Sat, Jan 19, 2019 - Page 6 News List

Japan firm loses appeal on forced labor

RESTITUTION:The Seoul High Court ordered Nachi-Fujikoshi to pay compensation to 17 South Korean women for ‘tricking’ them into forced labor during World War II


A Seoul court yesterday dismissed a Japanese machinery maker’s appeal against an order to pay 17 South Korean women 100 million won (US$89,151) each for forced wartime labor, the latest in a series of rulings raising tensions between the two nations.

South Korea and its former colonial power Japan are US allies who both have to contend with nuclear-armed North Korea and a rising China.

However, their relationship has been soured by issues of past history, including Koreans forced to work at Japanese firms’ factories during World War II and a territorial row over Seoul-controlled islets also claimed by Japan.

South Korean courts have made a series of orders against Japanese firms and South Korean President Moon Jae-in earlier this month said that Tokyo should take a “more humble” attitude to history.

The latest ruling involved 17 South Korean women made to work at Nachi-Fujikoshi’s Toyama assembly lines — where it produced weapons parts — from 1944 to 1945.

The victims were “tricked” into forced labor in harsh conditions, the Seoul High Court said.

In 2014, a lower court ordered Nachi-Fujikoshi to pay the plaintiffs — surviving former workers and family members of those who have died — 80 million to 100 million won in unpaid wages and compensation for emotional distress.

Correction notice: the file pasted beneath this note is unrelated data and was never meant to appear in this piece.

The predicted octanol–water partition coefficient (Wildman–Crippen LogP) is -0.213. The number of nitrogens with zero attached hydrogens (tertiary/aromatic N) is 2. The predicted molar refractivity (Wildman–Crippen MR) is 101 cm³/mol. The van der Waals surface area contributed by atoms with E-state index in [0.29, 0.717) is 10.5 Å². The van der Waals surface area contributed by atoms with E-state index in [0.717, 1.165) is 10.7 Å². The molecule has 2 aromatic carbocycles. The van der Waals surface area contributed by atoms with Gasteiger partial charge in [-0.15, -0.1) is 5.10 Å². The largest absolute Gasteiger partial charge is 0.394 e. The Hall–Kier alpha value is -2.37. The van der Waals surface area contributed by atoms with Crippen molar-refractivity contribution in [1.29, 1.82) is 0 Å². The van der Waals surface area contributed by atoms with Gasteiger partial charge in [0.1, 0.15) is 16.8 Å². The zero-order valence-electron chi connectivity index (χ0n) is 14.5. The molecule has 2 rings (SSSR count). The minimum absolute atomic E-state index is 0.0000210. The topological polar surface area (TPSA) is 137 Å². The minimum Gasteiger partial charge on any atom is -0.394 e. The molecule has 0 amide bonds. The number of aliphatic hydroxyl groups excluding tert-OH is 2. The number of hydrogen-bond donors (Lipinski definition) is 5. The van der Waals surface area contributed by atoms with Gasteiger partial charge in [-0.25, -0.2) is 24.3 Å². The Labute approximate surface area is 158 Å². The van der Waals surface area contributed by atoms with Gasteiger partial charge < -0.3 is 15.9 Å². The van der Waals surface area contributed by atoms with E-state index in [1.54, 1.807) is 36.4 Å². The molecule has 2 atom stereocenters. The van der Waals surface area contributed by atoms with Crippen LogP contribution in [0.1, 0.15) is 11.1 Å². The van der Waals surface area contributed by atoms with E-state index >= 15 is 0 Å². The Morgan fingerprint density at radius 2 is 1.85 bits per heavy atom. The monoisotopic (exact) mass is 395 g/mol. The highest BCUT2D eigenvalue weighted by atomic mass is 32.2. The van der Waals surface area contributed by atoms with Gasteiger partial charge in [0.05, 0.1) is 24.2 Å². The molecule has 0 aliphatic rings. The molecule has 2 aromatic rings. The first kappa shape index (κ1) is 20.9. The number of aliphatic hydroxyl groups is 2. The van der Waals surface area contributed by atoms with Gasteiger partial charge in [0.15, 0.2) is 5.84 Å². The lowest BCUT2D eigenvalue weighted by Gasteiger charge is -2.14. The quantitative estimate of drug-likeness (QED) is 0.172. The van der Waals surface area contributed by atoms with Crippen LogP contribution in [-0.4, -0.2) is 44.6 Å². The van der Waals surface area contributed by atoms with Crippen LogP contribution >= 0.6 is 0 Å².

The company — now a manufacturer of robots and other machine tools — appealed.

However, the Seoul High Court yesterday upheld the original ruling, saying that the award was not excessively high and that the plaintiffs had a right to seek compensation.

Japan has said that the victims’ right to sue was extinguished by a 1965 deal that saw Tokyo and Seoul restore diplomatic ties and included a reparation package of about US$800 million in grants and cheap loans.

However, South Korean courts have made a series of rulings holding private Japanese businesses responsible for forced labor, drawing Tokyo’s ire, with Japanese Prime Minister Shinzo Abe denouncing such decisions as “impossible.”

South Korea’s top court in November lasty ear ordered Japanese giant Mitsubishi Heavy Industries to pay 80 million to 150 million won to two separate groups of 11 people for forced wartime labor at its plants.

Another court earlier this month ordered the seizure of South Korean assets owned by Nippon Steel & Sumitomo Metal in a similar case, prompting condemnation by Tokyo.

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